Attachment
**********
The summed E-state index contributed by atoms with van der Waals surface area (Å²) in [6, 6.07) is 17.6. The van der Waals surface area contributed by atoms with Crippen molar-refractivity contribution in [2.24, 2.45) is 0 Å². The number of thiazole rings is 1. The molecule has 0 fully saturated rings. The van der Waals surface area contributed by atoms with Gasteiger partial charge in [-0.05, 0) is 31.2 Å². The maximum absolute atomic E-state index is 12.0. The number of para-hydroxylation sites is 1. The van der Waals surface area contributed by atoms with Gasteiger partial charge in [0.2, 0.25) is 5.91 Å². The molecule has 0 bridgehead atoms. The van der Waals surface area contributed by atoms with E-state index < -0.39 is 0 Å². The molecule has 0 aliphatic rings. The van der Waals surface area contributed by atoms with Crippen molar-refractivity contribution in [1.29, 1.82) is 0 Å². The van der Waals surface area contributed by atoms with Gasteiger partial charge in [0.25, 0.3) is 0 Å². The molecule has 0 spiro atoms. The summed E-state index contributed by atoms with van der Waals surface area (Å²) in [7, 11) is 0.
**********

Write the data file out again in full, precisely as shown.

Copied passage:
The summed E-state index contributed by atoms with van der Waals surface area (Å²) in [6, 6.07) is 17.6. The van der Waals surface area contributed by atoms with Crippen molar-refractivity contribution in [2.24, 2.45) is 0 Å². The number of thiazole rings is 1. The molecule has 0 fully saturated rings. The van der Waals surface area contributed by atoms with Gasteiger partial charge in [-0.05, 0) is 31.2 Å². The maximum absolute atomic E-state index is 12.0. The number of para-hydroxylation sites is 1. The van der Waals surface area contributed by atoms with Gasteiger partial charge in [0.2, 0.25) is 5.91 Å². The molecule has 0 bridgehead atoms. The van der Waals surface area contributed by atoms with E-state index < -0.39 is 0 Å². The molecule has 0 aliphatic rings. The van der Waals surface area contributed by atoms with Crippen molar-refractivity contribution in [1.29, 1.82) is 0 Å². The van der Waals surface area contributed by atoms with Gasteiger partial charge in [0.25, 0.3) is 0 Å². The molecule has 0 spiro atoms. The summed E-state index contributed by atoms with van der Waals surface area (Å²) in [7, 11) is 0.